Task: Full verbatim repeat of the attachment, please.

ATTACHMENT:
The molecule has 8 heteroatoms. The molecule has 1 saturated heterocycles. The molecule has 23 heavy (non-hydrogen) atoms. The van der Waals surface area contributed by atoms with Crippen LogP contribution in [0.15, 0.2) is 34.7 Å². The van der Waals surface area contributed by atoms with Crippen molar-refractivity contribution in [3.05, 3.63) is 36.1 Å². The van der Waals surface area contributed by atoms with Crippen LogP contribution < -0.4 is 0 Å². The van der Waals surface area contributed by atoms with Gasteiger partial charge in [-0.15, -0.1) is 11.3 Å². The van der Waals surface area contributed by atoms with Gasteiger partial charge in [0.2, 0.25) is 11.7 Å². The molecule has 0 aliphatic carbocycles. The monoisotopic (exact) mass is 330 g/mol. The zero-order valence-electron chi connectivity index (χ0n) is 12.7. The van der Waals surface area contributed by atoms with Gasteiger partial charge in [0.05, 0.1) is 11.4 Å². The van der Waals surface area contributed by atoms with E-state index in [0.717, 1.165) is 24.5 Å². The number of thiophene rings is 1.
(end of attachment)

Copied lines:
The molecule has 8 heteroatoms. The molecule has 1 saturated heterocycles. The molecule has 23 heavy (non-hydrogen) atoms. The van der Waals surface area contributed by atoms with Crippen LogP contribution in [0.15, 0.2) is 34.7 Å². The van der Waals surface area contributed by atoms with Crippen molar-refractivity contribution in [3.05, 3.63) is 36.1 Å². The van der Waals surface area contributed by atoms with Crippen LogP contribution < -0.4 is 0 Å². The van der Waals surface area contributed by atoms with Gasteiger partial charge in [-0.15, -0.1) is 11.3 Å². The van der Waals surface area contributed by atoms with Gasteiger partial charge in [0.2, 0.25) is 11.7 Å². The molecule has 0 aliphatic carbocycles. The monoisotopic (exact) mass is 330 g/mol. The zero-order valence-electron chi connectivity index (χ0n) is 12.7. The van der Waals surface area contributed by atoms with Gasteiger partial charge in [0.05, 0.1) is 11.4 Å². The van der Waals surface area contributed by atoms with E-state index in [0.717, 1.165) is 24.5 Å². The number of thiophene rings is 1.